In honour of Shark Week and celebrating the launch of its new Diver Chronograph Great White, the Swiss watchmaking Maison takes its devotion to shark conservation around the world to the next level.
Ulysse Nardin proudly announces its increasing support of a new fleet of shark conservation initiatives and partners: participation in the “1% for the Planet” movement, support for the Shark Trust association and welcoming a brand-new ambassador.
“1% for the Planet” is a global organisation that exists to ensure that the planet and future generations thrive. It inspire businesses and individuals to support environmental non-profits through membership and everyday actions. The entity makes environmental giving easy and effective through partnership advising, impact storytelling and third-party certification.
The Shark Trust is the leading UK-based shark conservation charity working. They work globally to safeguard the future of sharks and rays through positive change. The primary challenge in shark conservation is overfishing – which implies addressing unsustainable and unmanaged fishieries, along with the supply chains that drive the global consumption of shark products. A recent review documented that 1/3 of the 1,200 shark and ray species are now classified as threatened on the IUCN Red List – the primary cause being the effects of overfishing. The global abundance of oceanic sharks and rays (those living on the high seas) has declined 71% over the last 50 years, primarily due to overfishing.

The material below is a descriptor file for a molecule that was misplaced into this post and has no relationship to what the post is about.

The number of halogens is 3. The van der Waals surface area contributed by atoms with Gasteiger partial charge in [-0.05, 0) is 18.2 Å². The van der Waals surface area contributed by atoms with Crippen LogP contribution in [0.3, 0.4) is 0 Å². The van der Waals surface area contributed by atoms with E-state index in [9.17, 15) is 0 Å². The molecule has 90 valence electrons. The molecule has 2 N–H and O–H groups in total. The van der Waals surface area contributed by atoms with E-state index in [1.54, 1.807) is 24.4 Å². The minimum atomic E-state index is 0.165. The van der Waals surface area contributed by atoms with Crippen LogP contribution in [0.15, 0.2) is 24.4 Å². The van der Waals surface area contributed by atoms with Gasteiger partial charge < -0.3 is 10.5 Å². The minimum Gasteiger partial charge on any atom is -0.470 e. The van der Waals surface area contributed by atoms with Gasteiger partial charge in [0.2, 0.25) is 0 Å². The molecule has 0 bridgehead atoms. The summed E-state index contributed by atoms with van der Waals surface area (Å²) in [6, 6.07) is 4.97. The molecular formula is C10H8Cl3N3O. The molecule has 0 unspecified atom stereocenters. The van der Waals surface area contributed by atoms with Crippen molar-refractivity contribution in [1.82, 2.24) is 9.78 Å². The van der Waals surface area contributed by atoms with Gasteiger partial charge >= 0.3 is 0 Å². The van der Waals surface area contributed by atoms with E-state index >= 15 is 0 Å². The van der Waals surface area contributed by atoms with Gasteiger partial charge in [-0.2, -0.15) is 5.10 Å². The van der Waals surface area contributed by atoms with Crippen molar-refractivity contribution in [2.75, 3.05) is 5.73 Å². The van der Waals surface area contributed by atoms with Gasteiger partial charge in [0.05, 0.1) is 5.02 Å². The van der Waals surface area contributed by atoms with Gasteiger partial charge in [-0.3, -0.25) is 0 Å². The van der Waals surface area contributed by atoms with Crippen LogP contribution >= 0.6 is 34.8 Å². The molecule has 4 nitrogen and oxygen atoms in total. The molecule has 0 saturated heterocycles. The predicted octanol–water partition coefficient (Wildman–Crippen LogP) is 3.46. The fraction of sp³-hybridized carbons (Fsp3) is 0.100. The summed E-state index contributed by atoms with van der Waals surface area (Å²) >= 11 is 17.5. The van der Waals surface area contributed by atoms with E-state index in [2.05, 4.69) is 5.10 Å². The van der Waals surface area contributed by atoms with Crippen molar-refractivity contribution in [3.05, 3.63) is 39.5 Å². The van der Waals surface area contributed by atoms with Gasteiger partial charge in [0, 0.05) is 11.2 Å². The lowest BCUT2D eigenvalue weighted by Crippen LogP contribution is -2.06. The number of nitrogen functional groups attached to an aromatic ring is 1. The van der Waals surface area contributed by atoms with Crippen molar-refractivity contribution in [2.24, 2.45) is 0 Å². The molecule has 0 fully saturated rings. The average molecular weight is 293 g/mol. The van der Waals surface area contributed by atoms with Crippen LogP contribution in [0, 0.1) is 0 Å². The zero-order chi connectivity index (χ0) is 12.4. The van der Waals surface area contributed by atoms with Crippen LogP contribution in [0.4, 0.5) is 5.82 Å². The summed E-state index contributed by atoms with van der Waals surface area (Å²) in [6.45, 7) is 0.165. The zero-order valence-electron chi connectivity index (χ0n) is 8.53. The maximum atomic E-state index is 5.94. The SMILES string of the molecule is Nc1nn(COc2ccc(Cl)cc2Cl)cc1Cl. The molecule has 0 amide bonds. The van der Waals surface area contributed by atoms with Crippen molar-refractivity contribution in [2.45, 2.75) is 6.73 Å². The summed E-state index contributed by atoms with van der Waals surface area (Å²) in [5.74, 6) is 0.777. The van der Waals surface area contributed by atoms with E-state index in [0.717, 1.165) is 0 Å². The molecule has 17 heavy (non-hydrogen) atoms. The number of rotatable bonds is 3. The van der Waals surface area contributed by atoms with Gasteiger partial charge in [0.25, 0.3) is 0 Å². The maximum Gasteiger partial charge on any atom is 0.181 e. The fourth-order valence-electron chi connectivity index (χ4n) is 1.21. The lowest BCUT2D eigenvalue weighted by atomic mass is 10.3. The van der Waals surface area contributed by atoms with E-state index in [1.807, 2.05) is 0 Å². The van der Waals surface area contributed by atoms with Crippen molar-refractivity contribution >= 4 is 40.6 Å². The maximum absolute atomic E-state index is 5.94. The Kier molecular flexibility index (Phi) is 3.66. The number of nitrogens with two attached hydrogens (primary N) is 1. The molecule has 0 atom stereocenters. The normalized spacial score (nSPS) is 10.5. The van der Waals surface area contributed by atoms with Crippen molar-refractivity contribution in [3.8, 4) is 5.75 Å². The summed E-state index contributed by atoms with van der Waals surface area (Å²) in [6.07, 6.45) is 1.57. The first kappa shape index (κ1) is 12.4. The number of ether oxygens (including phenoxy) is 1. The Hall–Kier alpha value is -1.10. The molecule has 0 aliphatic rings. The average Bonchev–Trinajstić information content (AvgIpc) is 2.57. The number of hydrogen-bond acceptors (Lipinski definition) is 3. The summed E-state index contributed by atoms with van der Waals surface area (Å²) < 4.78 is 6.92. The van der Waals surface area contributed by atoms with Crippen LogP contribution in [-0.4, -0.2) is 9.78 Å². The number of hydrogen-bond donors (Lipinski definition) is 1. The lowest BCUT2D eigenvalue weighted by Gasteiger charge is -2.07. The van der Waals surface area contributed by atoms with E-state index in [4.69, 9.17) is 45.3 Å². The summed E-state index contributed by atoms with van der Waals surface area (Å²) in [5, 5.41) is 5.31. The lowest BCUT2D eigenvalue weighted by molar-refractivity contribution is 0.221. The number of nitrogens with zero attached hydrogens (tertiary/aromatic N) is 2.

New friend of the brand, Mike Coots, a Hawaii native, became an amputee when he lost his right leg in a tiger shark attack at 18 years old while bodyboarding. Mike soon realised the importance of preservation and has since become an advocate for saving sharks in an effort to maintain balance in the ecosystem.
With their status as the apex predators of the sea and as a largely misunderstood species of marine life, sharks are the avatars and cherished icons of Ulysse Nardin. These majestic top predators are essential to the natural order of marine ecosystems. Currently their most severe menace is from overfishing, and many species are threatened with extinction. Sharks have been an irreplaceable resource for coastal communities in the developing world for centuries. Today, this unique balance is in danger of being lost forever.
September 15, 2022